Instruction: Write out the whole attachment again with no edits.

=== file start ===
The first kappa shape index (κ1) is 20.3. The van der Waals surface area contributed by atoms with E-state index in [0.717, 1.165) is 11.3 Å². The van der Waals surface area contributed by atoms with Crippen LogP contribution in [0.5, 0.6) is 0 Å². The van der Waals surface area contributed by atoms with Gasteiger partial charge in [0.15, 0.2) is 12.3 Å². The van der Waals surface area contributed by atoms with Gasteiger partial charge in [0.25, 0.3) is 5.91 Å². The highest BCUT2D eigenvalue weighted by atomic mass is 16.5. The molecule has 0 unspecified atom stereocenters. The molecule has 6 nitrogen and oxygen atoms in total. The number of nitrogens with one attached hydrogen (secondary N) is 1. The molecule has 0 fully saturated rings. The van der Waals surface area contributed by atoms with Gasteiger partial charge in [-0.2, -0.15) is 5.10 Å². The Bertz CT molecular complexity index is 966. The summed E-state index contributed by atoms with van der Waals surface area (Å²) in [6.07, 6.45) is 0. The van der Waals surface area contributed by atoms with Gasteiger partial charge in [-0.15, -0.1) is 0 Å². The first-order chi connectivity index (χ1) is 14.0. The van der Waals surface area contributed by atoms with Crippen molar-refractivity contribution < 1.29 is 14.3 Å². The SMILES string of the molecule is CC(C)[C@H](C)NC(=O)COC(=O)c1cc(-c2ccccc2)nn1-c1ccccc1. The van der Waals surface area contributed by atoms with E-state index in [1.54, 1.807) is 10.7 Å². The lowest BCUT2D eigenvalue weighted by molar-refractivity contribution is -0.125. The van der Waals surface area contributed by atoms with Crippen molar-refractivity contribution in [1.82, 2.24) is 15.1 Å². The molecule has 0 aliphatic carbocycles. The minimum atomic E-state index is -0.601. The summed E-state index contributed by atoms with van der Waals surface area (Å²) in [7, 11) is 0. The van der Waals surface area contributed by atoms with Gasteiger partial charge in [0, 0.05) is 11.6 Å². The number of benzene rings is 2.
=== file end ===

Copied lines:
The first kappa shape index (κ1) is 20.3. The van der Waals surface area contributed by atoms with E-state index in [0.717, 1.165) is 11.3 Å². The van der Waals surface area contributed by atoms with Crippen LogP contribution in [0.5, 0.6) is 0 Å². The van der Waals surface area contributed by atoms with Gasteiger partial charge in [0.15, 0.2) is 12.3 Å². The van der Waals surface area contributed by atoms with Gasteiger partial charge in [0.25, 0.3) is 5.91 Å². The highest BCUT2D eigenvalue weighted by atomic mass is 16.5. The molecule has 0 unspecified atom stereocenters. The molecule has 6 nitrogen and oxygen atoms in total. The number of nitrogens with one attached hydrogen (secondary N) is 1. The molecule has 0 fully saturated rings. The van der Waals surface area contributed by atoms with Gasteiger partial charge in [-0.2, -0.15) is 5.10 Å². The Bertz CT molecular complexity index is 966. The summed E-state index contributed by atoms with van der Waals surface area (Å²) in [6.07, 6.45) is 0. The van der Waals surface area contributed by atoms with Gasteiger partial charge in [-0.15, -0.1) is 0 Å². The first-order chi connectivity index (χ1) is 14.0. The van der Waals surface area contributed by atoms with Crippen molar-refractivity contribution < 1.29 is 14.3 Å². The SMILES string of the molecule is CC(C)[C@H](C)NC(=O)COC(=O)c1cc(-c2ccccc2)nn1-c1ccccc1. The van der Waals surface area contributed by atoms with E-state index in [1.54, 1.807) is 10.7 Å². The lowest BCUT2D eigenvalue weighted by molar-refractivity contribution is -0.125. The van der Waals surface area contributed by atoms with Crippen molar-refractivity contribution in [1.82, 2.24) is 15.1 Å². The molecule has 0 aliphatic carbocycles. The minimum atomic E-state index is -0.601. The summed E-state index contributed by atoms with van der Waals surface area (Å²) in [7, 11) is 0. The van der Waals surface area contributed by atoms with Gasteiger partial charge in [0, 0.05) is 11.6 Å². The number of benzene rings is 2.